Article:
Diver, Dipper, Bobber, Blinker

Naturalist and wildlife photographer Stan Tekiela shares with us the astonishing behavior of the American Dipper. Find out more about this aquatic songbird.

At first look, the American Dipper might not seem like a very interesting bird. It’s a stocky, dull gray bird with a short black bill. While it may appear unimpressive, just watch it a few minutes longer and you will appreciate this astonishing little bird.

American Dipper

The dipper is North America’s only aquatic songbird. Acting more like a waterbird, it lives next to fast-running mountain streams in western states and northward through British Columbia into Alaska. It sings a melodious song, but it’s best known for diving and dipping into swift, cold, clear-water streams in search of aquatic insects, including the larvae of mayflies, caddis flies, dragonflies, and damselflies. It also eats worms, snails, small fish, and fish eggs.

Amazingly, this songbird plunges headfirst into a rapid, frigid stream and completely submerges. Using its wings as if flying underwater, it pushes along with its feet, fighting the current to snatch a meal off the bottom. Returning to the water’s edge to eat, it often will bang the prey repeatedly against a rock to kill it before swallowing the food. Then it goes back and dives into the water to search for the next morsel.

Flying low across the water’s surface, the dipper moves from one hunting location to another. Standing alongside a stream, this bird has a distinctive habit of bobbing or pumping its body up and down. Many mistakenly liken the action to deep knee bends, but in reality the dipper is flexing its ankle joint to achieve this movement.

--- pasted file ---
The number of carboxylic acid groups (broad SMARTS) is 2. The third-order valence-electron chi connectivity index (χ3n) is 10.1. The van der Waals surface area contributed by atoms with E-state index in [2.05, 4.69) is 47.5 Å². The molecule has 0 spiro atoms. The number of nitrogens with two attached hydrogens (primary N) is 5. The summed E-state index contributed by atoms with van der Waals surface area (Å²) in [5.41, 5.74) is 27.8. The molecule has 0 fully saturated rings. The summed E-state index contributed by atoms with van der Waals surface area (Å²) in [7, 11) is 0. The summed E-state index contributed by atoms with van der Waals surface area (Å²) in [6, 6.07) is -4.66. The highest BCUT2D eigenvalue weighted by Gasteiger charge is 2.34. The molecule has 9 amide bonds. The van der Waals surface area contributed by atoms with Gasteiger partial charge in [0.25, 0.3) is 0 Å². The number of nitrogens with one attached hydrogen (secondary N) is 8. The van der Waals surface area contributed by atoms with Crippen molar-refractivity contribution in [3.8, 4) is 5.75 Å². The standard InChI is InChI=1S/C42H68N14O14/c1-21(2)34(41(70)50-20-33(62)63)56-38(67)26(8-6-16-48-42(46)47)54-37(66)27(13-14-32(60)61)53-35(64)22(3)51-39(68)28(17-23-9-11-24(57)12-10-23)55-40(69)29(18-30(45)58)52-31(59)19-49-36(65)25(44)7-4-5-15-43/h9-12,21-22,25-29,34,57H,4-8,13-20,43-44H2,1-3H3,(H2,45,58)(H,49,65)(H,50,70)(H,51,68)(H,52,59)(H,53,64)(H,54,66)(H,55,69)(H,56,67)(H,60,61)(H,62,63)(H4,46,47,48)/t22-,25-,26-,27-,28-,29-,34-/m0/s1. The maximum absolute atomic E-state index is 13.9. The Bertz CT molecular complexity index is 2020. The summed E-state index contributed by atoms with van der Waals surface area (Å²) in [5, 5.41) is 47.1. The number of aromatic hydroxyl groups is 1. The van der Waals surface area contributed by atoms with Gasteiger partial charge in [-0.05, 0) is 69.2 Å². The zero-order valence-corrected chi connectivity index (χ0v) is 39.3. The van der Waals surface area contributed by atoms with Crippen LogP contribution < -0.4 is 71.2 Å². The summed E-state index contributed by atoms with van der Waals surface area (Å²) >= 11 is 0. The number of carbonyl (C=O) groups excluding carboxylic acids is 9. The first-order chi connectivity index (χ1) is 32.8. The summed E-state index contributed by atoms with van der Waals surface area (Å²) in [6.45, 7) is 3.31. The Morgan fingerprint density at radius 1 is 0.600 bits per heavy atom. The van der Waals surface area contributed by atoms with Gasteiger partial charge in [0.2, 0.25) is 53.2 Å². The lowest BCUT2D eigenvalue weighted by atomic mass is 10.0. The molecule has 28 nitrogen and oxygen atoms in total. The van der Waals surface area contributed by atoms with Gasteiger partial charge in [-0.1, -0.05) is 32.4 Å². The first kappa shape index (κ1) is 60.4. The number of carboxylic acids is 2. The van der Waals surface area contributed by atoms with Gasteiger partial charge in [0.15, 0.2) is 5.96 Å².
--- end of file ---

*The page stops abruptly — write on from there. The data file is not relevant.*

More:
The American Dipper has a delightfully sweet song, but it can barely be heard over the roar of rushing water. There are white feathers on its eyelids, which make it look like the bird is flashing white with each blink. Combine the blinking with the bobbing up and down and the wonderful song, and it’s a sight to be seen.

As if that weren’t enough, the dipper also constructs a fantastic domed nest that is larger than a soccer ball, with an entrance low on one side. Usually made with mosses, other green plants, and rootlets, the location is often under a waterfall or next to an especially splashy part of the stream, which keeps the nesting material damp.

The American Dipper is one of five dipper species worldwide, and it’s the only one in the United States. It is also known as the Water Ouzel, which means “water blackbird.” The common name “Dipper” was given because the bird is constantly bobbing its body up and down while it stands or walks. Some say the name refers to its unique head-dipping action to find food.

If you enjoy birds, you may also consider this post about baby birds or some of Stan’s other amazing nature books:

You can follow Stan on Facebook and Twitteror contact him via his web page. Stan’s nationally syndicated NatureSmart Column appears in more than 25 cities spanning 5 states (Minnesota, Wisconsin, Michigan, Illinois, and Pennsylvania) and is circulated to more than 750,000 readers. Stan’s author page on Amazon features some amazing videos! Check them out, and follow him for updates.

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Liliane Opsomer
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